By | 2018-01-16T22:27:28+00:00 January 16th, 2018|Categories: Featured, Offense, Pass Game Concepts|Tags: , , |0 Comments

RPO’s and Packaged Plays – Playing in the Sandbox

We have been running some form of packaged plays since 2013 when I saw a clinic talk by Mike Emendorfer from UW-Platteville. Back then it was on the cutting edge of what teams were doing, but not it has become very advanced and teams at every level are running packaged plays, and RPO’s are all over as well. Our use of RPO’s and Packaged Plays has evolved tremendously from our meager beginnings in 2013, but there are some aspects that have never changed because they work so well for teaching and understanding the concepts involved.

By | 2018-01-15T20:34:35+00:00 January 15th, 2018|Categories: Featured, Offense, Spread Offense|Tags: , , , |0 Comments

Offense Playbook Series: Play Call Procedures

In this installment of our Offense Playbook Series, we will be looking at the play calling procedures you will use with your team. This is the part of building your playbook that determines your huddle and how you will get your information into your players.

Incorporate Trick Plays into Your Offense (Part 3) – Trickier Trick Plays

In Part 1, we looked at the philosophy of Trick Plays. This included when to call them, what they are used for, and also some of the thoughts people might have about them. In Part 2 we looked at the more basic trick plays that many of you already run. In this article, we will look at some more advanced, crazier, trickier and riskier trick plays. If you invest some time in these plays, it can give you that one play that can change the game around.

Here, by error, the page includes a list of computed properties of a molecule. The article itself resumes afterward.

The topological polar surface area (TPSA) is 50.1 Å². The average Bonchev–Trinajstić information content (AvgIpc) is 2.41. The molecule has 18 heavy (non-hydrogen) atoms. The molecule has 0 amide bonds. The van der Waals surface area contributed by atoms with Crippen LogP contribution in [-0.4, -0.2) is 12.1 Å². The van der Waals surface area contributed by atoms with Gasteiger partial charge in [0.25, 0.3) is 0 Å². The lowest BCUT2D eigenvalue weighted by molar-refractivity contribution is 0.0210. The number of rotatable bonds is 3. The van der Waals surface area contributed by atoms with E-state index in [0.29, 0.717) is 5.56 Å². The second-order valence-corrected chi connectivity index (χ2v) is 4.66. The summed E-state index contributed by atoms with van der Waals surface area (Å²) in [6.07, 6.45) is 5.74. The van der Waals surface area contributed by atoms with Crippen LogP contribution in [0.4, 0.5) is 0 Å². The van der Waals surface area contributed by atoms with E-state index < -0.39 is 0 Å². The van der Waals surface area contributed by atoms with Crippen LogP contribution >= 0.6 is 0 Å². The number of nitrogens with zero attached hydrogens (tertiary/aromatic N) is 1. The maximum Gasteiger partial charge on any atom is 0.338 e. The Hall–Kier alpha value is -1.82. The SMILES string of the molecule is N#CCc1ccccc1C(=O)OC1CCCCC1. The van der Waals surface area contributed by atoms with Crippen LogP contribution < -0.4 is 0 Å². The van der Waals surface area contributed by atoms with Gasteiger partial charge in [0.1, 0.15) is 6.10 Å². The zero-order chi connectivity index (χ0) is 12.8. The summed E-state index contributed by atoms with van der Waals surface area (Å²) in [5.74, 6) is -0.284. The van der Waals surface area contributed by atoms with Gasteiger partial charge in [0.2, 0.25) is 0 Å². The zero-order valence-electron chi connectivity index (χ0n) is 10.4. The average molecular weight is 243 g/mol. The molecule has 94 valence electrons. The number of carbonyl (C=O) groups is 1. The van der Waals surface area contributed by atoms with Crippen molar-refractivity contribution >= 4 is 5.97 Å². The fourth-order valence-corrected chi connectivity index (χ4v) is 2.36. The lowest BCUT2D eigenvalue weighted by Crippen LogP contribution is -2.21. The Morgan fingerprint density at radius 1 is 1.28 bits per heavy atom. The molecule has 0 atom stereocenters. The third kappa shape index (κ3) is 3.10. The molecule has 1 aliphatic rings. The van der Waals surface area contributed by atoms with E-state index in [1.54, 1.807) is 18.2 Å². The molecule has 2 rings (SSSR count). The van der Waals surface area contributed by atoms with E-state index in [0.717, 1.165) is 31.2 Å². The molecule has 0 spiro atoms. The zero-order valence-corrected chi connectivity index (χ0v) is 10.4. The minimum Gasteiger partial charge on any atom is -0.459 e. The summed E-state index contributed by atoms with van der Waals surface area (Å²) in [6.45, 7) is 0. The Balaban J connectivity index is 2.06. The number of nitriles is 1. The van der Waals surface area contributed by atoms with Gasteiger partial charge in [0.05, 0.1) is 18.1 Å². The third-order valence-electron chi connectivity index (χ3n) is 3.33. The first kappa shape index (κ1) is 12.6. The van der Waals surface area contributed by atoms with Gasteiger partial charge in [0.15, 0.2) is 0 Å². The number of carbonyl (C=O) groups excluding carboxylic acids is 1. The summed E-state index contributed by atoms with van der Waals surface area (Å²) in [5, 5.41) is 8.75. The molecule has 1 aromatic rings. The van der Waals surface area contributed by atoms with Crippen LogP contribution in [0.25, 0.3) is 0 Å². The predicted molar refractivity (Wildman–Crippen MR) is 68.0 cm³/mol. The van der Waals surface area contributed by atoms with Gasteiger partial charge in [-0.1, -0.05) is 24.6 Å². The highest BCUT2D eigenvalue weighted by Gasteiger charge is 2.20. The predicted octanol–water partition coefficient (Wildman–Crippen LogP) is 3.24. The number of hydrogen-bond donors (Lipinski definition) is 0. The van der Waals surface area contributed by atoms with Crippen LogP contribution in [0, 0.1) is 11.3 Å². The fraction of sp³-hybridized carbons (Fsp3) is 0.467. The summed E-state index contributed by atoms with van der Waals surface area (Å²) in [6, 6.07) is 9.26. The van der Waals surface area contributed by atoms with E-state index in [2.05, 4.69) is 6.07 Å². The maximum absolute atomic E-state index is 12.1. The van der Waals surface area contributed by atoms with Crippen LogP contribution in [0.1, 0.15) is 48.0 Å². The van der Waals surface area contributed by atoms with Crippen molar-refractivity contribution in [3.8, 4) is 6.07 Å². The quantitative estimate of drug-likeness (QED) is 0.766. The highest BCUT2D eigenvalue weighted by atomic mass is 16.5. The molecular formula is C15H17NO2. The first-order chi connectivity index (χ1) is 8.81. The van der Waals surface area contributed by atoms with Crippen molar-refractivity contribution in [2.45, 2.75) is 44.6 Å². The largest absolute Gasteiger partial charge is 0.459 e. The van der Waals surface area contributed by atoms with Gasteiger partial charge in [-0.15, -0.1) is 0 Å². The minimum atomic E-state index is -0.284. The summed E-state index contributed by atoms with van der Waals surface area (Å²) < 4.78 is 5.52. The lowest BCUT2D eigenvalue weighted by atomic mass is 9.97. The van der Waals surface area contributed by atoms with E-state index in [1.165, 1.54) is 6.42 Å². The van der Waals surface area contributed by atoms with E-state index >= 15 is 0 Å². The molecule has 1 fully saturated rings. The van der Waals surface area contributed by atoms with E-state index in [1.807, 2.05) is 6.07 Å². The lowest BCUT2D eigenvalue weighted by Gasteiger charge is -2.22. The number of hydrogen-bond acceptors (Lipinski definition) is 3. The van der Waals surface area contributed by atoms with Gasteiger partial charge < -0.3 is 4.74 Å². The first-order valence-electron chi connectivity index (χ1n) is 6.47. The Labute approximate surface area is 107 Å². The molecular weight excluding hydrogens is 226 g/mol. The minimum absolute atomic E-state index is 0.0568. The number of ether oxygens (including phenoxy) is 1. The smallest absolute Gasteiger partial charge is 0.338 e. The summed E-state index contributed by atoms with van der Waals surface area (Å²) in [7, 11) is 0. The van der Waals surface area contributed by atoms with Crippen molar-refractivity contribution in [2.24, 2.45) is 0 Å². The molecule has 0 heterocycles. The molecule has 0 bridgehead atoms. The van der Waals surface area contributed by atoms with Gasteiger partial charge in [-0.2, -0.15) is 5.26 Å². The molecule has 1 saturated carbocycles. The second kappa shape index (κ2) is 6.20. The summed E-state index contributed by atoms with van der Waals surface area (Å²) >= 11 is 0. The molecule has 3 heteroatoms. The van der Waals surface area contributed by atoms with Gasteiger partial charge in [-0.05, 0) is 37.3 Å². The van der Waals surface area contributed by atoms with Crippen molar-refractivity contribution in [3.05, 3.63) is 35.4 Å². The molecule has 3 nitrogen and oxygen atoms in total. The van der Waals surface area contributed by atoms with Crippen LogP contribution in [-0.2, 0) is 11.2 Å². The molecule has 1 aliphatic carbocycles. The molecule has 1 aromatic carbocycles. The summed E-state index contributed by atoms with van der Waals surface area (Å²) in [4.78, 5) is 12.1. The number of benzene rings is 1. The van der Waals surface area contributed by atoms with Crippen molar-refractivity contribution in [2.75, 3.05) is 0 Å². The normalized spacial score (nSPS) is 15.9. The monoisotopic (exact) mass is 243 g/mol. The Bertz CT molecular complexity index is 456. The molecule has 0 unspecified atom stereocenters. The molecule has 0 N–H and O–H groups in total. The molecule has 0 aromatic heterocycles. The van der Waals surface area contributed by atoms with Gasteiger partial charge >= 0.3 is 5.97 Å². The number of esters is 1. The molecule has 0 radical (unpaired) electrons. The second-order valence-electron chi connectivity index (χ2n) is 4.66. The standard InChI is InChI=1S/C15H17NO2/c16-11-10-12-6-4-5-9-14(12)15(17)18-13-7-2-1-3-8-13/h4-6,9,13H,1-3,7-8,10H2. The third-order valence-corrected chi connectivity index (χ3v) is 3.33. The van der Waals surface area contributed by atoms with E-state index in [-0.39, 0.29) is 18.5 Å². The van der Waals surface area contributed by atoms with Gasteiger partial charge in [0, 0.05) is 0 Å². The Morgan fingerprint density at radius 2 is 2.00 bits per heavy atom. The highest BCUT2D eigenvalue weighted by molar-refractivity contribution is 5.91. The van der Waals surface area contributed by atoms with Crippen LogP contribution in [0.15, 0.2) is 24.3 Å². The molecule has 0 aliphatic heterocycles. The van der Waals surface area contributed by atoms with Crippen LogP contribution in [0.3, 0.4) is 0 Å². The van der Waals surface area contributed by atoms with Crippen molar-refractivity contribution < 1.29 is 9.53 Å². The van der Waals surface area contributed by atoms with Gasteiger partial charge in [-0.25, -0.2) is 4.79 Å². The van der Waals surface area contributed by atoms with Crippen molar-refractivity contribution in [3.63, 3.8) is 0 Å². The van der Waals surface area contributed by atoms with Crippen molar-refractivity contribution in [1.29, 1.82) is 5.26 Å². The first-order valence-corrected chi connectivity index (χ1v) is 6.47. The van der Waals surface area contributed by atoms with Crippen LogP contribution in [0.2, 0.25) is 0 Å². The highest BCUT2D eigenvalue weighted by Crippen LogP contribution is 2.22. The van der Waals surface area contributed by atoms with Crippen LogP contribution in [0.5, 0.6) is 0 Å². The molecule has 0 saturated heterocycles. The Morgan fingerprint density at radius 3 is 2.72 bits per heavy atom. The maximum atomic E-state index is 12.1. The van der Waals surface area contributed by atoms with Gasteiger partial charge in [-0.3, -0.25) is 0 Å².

By | 2017-11-27T11:01:56+00:00 October 31st, 2015|Categories: Featured, Offense|Tags: , |7 Comments

Incorporate Trick Plays into Your Offense (Part 2) – Basic Trick Plays

In Part 1, we looked at the philosophy of Trick Plays. This included when to call them, what they are used for, and also some of the thoughts people might have about them. In this article, we will dive into some of the more basic trick plays in football and we will go through the responsibilities of each player. All of the information offered here is simply a blueprint of certain plays. Use as much or as little of the individual responsibilities to make them work for you and your team.

Incorporate Trick Plays into Your Offense (Part 1) – Groundwork

This is the first part of a four part series on Trick Plays. Part 2 will discuss some of the more basic trick plays, Part 3 will get into some of the more exotic, and Part 4 will discuss some gadget formations to use to cause fits for the defense. Check back to see the other parts soon over the next couple of weeks. “Trick” Plays can sometimes have a negative connotation when discussed as a part of an offensive game plan. Opposing defensive coordinators sometimes believe that if you are running trick plays against them, they already have you

By | 2017-11-27T11:01:57+00:00 October 26th, 2013|Categories: Featured, Offense|Tags: , |1 Comment